In Ollie's plan, the toothpicks would be replaced by struts that would support various components of an evolving space station. It would grow until it eventually became a giant structure, sort of like a geodesic dome, orbiting the Earth. Then Ollie would wrap the entire assemblage in plastic, creating a huge warehouse to serve the needs of all the components in the structure.
With that kind of flexibility, the station could be whatever is needed today, and change quickly to whatever is needed tomorrow. We would build as we learned.
Ollie's plan so intrigued me that I took it to several NASA engineers I knew pretty well. All said it was terrific, brilliant in its simplicity, but that nothing could be done because that would require stepping on the toes of bureaucratic warlords.
Finally, I ran across Rex Ridenoure who was then at NASA's Jet Propulsion Laboratory and is now the chief executive officer of Ecliptic Enterprises Corp., of Pasadena, Calif., the company that builds the cameras that provide those neat pictures as the shuttle and other spacecraft blast off.
"I thought this was one of the most elegant things I had ever seen," Ridenoure told me then, and he began circulating the plan at NASA headquarters. Eventually, it reached members of Congress, and Ollie was invited to Washington to tell them what he thought.
He gave them an earful.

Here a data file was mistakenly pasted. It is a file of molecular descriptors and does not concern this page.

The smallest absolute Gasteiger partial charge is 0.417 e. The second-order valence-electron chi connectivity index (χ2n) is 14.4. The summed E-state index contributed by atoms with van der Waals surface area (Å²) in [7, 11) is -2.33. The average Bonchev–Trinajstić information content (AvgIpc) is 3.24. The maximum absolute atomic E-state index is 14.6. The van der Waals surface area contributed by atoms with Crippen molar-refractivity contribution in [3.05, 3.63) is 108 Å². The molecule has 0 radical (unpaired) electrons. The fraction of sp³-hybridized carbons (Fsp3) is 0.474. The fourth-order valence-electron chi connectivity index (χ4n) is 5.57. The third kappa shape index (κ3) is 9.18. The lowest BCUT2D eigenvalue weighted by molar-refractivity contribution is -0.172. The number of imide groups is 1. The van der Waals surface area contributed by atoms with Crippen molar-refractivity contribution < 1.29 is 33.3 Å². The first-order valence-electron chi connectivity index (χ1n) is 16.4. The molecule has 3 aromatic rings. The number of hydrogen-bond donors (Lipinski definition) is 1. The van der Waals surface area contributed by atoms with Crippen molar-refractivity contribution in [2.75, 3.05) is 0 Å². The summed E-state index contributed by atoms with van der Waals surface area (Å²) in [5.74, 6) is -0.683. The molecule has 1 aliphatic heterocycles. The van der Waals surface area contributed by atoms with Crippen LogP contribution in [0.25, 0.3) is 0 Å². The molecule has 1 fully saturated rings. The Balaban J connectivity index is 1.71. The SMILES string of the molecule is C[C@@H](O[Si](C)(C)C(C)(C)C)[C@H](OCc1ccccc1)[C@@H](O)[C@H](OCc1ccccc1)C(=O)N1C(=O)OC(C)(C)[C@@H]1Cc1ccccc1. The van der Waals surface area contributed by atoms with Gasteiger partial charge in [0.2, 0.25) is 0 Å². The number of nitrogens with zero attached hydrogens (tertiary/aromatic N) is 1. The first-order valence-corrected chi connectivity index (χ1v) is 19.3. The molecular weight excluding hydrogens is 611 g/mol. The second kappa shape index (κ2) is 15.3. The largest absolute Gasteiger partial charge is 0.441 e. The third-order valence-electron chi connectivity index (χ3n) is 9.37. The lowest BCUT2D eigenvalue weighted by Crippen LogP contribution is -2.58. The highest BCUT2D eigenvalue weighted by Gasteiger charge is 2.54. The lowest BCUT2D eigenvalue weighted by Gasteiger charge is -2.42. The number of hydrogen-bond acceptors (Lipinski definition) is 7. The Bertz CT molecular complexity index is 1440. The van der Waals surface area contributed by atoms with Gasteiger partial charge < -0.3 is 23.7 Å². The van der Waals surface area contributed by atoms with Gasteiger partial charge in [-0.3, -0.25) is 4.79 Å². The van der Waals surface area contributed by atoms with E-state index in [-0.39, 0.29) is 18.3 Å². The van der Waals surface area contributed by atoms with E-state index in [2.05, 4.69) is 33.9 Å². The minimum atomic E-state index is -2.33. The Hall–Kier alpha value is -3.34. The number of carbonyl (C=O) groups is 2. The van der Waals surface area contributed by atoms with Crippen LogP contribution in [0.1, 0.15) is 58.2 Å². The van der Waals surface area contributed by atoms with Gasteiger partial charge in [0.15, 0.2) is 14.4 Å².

And, of course, it all went nowhere.
Our Own Station
Ollie's employer, by the way, had also had an earful. One day Ollie and two of his colleagues received a letter from Rockwell stating that if they continued talking publicly about his plan they could be fired.
Ollie, of course, called me up and read me the letter, which I published in the Los Angeles Times. He retired from Rockwell soon after that.
I didn't hear from him for several years, but in 1993 he began circulating an essay briefly outlining his thoughts on why the United States shouldn't start construction of the space station because it was a lousy design. He argued, once again, that NASA needed to learn how to listen better.
As I reread that manifesto recently, one argument leaped out at me. The space program isn't NASA's, Ollie argued. It belongs to all of us.
And somewhere along the way, NASA and the corporations who do its bidding have, as Ollie said, "forgotten that the best way to succeed in business is to give the customer his money's worth." It wasn't too late, he argued, to start all over with a space station design that could be useful for decades, if not centuries. No one listened then, either.
Only recently did I learn that Ollie died quietly in his sleep on June 2, at the age of 80. So this one's for you, Ollie. Wherever you are, give 'em hell.
Lee Dye’s column appears weekly on ABCNEWS.com. A former science writer for the Los Angeles Times, he now lives in Juneau, Alaska.